Do you take pains saying ‘painstaking’?

June 2, 2014

I don’t know when I first realised that painstaking – which means very careful, diligent and meticulous – is about taking pains. It’s obvious when you see it, but I didn’t make the connection when I first saw the word, and duly used and encountered it for a while before the etymology occurred to me or I read it somewhere.

Consider for a moment how you say the word, specifically the s in the middle. Do you voice it like a z, as in pains-taking, or is it an unvoiced, ‘soft’ s, as in pain-staking? Maybe you say it both ways? Or it could be borderline – it often seems so. I know the pronunciation of a sound can depend a lot on its neighbours, but I don’t have the phonetic savvy to establish precisely what’s going on here.

In any case it seems I’m not the only one to whom the word’s structure wasn’t initially glaringly obvious. When I asked on Twitter how people spoke it, most said they didn’t voice the s, and some were surprised (to put it mildly) to analyse it anew as taking pains. I’ve just put the full Twitter discussion up on Storify, if you’d like to take a look.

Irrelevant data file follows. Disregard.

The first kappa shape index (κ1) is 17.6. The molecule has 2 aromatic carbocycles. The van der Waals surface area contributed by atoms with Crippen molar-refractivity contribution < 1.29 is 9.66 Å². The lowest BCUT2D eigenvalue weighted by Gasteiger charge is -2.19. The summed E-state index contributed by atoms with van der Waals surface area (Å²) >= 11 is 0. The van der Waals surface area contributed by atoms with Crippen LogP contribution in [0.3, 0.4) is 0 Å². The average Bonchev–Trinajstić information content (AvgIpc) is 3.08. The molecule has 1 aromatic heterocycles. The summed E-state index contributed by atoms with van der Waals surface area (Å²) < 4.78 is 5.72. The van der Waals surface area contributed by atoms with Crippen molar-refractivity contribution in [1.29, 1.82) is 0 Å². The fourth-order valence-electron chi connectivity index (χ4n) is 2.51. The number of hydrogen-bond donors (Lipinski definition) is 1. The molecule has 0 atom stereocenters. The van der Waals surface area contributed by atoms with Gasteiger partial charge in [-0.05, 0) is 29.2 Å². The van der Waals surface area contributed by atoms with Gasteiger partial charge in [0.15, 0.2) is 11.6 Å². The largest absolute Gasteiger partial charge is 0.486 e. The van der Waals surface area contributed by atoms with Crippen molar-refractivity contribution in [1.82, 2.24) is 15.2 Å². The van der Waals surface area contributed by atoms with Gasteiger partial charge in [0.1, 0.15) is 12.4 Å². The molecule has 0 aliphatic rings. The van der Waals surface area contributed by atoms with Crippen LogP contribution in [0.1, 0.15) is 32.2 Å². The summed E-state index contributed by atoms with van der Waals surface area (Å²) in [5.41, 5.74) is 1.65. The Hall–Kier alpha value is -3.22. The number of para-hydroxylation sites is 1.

tibetan buddhist sand mandala

Tibetan Buddhist monks taking pains over a sand mandala.*

Curiously, there may be a UK/US difference here. British dictionaries tend to include the voiced-s pronunciation (or ‘z-form’) in their entries for painstaking, but some omit the unvoiced-s variant despite its popularity. Macmillan and Collins offer only the z-form, as does Oxford Dictionaries’ UK page – its US page has both.

Cambridge’s UK audio sample is clearly pains-taking, IPA /ˈpeɪnzˌteɪ.kɪŋ/, but its US audio is closer to pain-staking. Merriam-Webster has \ˈpān-ˌstā-kiŋ\ but its audio is (I think) ambiguous. The American Heritage Dictionary 4th ed. has the z-form only, but the 5th has both and notes that despite its etymology the word “often sounds as if it were made from pain and staking”.

So here’s a quick poll, to increase the sample size of this informal survey. Comments on how you say it and what your dialect is would also be welcome, as would phonetic analysis from anyone who has taken pains to learn those ropes.

* Photographer unknown. Please tell me if you can identify the source.


Top 100 language lovers 2014

May 25, 2014

Language portal bab.la is having its annual “Language Lovers” poll. I’ve placed well in recent years but I don’t read much into the results; nor should you. Twitter’s “Follow Friday” is used as a scoring metric, for example, despite being as spammy and arbitrary as it is edifying.

Still, it’s a bit of fun and a fine way to discover new language-related resources. You can vote for Sentence first – or a blog of your choice – in the Language Professionals poll, and if you’re feeling generous you can vote for @StanCarey in the Language Twitter Accounts poll.

Macmillan Dictionary Blog, to which I’m a contributor, appears in the Language Learning Blogs list. There’s good browsing material on all these pages. For more information about the competition, go here. Voting ends on 9 June.


Bab.la top language lovers

May 23, 2013